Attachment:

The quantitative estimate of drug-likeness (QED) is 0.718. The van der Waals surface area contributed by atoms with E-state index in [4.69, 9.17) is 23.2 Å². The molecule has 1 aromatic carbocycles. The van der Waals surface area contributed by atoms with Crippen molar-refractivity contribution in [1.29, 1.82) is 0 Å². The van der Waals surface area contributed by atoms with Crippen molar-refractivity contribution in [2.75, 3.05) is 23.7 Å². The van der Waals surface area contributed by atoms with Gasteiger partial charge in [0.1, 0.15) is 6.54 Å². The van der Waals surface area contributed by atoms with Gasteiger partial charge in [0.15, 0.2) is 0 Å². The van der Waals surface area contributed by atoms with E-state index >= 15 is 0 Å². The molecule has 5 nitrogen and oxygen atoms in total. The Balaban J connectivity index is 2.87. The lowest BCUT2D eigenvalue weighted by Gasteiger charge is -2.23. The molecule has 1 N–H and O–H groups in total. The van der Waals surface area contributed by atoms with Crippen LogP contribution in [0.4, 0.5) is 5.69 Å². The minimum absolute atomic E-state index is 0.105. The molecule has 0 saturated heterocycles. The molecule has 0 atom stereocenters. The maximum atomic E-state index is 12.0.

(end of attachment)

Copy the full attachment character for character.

The quantitative estimate of drug-likeness (QED) is 0.718. The van der Waals surface area contributed by atoms with E-state index in [4.69, 9.17) is 23.2 Å². The molecule has 1 aromatic carbocycles. The van der Waals surface area contributed by atoms with Crippen molar-refractivity contribution in [1.29, 1.82) is 0 Å². The van der Waals surface area contributed by atoms with Crippen molar-refractivity contribution in [2.75, 3.05) is 23.7 Å². The van der Waals surface area contributed by atoms with Gasteiger partial charge in [0.1, 0.15) is 6.54 Å². The van der Waals surface area contributed by atoms with Gasteiger partial charge in [0.15, 0.2) is 0 Å². The van der Waals surface area contributed by atoms with E-state index >= 15 is 0 Å². The molecule has 5 nitrogen and oxygen atoms in total. The Balaban J connectivity index is 2.87. The lowest BCUT2D eigenvalue weighted by Gasteiger charge is -2.23. The molecule has 1 N–H and O–H groups in total. The van der Waals surface area contributed by atoms with Crippen LogP contribution in [0.4, 0.5) is 5.69 Å². The minimum absolute atomic E-state index is 0.105. The molecule has 0 saturated heterocycles. The molecule has 0 atom stereocenters. The maximum atomic E-state index is 12.0.